– Bonding schemes, bond strengths, bond lengths, bond rigidity.
background image Resonance hybrids: VB theory presumes the electrons are localized in orbitals
on the atoms in the molecule, so doesn’t really address resonance structures.
In MO theory you apply Schrödinger’s wave equation to the molecule to 
calculate a set of molecular orbitals.  The equation solution is estimated.  The
estimated solution is evaluated and adjusted until the energy of the orbital is 
minimized.
The simplest guess starts with the atomic orbitals of the atoms adding 
together to make molecular orbitals; this is called the linear combination of 
atomic orbitals (LCAO) method.
2 Because the orbitals are wave functions, the waves can combine either 
constructively or destructively.
When the wave functions combine constructively, the resulting molecular 
orbital has lower energy than the original atomic orbitals.  Called a bonding 
molecular orbital.
o Designated: σ, π
o Most of the electron density between the nuclei.
When the wave functions combine destructively, the resulting molecular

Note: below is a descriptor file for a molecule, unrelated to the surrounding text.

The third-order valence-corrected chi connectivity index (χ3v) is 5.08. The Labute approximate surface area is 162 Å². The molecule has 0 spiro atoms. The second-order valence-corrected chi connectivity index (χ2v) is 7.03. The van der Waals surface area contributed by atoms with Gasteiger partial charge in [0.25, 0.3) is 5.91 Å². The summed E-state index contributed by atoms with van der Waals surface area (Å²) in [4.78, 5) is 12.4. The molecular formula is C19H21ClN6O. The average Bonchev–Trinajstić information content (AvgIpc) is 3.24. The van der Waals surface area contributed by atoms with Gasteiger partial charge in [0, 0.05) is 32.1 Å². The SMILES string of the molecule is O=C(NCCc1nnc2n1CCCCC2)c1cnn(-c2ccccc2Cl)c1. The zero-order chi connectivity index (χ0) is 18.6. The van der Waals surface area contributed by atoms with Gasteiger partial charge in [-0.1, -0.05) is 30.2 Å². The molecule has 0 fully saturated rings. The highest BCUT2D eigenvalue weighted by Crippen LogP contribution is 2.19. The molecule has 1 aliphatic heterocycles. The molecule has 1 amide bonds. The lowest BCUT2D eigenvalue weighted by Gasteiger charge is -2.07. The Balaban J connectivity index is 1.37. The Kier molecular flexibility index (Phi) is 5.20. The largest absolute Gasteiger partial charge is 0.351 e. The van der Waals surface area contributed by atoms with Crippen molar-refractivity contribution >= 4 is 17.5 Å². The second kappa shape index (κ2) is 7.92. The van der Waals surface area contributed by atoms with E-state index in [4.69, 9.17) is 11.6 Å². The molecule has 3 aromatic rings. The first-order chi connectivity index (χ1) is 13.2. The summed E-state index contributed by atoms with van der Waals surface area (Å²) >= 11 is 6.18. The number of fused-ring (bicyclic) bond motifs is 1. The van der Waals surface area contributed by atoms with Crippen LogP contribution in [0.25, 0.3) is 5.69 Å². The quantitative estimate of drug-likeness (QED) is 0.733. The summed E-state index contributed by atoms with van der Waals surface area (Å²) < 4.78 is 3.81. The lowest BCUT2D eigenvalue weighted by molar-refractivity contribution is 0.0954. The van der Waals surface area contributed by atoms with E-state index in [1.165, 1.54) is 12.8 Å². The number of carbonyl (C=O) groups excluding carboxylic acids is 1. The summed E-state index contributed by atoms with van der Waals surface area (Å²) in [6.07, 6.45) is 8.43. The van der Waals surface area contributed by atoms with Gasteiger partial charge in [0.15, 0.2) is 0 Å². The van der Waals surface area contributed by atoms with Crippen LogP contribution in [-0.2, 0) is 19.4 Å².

orbital has higher energy than the original atomic orbital.  Called an 
antibonding molecular orbital.
o Designated: σ*, π*
o Most of the electron density outside the nuclei.
o Nodes between nuclei.
Use Aufbau approach for MO’s (as we did for individual atoms). Electrons in bonding MOs are stabilizing. o Lower energy than the atomic orbitals. Electrons in antibonding MOs are destabilizing. o Higher in energy than atomic orbitals.
o Electron density located outside the internuclear axis.
o Electrons in antibonding orbitals cancel stability gained by electrons in 
bonding orbitals. Bond order = ½ (# Bonding Electrons – # Antibonding Electrons). Bond order = difference between number of electrons in bonding and 
antibonding orbitals.
Molecular orbitals (MOs) are a linear combination of atomic orbitals (AOs). MOs are named by type: σ, π, with a subscript to indicate what AOs they were
formed from.
When the combining atomic orbitals are identical and of equal energy, the 
contribution of each atomic orbital to the molecular orbital is equal.
When the combining atomic orbitals are different types and energies, 
contributions to the MOs are different.
The more electronegative an atom is, the lower in energy are its orbitals. • 
Lower energy atomic orbitals contribute more to the bonding MOs.

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School: University of Alabama - Tuscaloosa
Department: Biology
Course: Chemistry 101 008
Professor: Bakker
Term: Fall 2016
Tags:
Name: CHEM 101 TEST #3 STUDY GUIDE
Description: This study guide covers cliff notes on chapters 7, 8, and 9. It contains important tables, worked through questions from class, and MyLabsPlus extra questions for you to practice with an attached answer key.
Uploaded: 11/05/2016
20 Pages 185 Views 148 Unlocks
  • Better Grades Guarantee
  • 24/7 Homework help
  • Notes, Study Guides, Flashcards + More!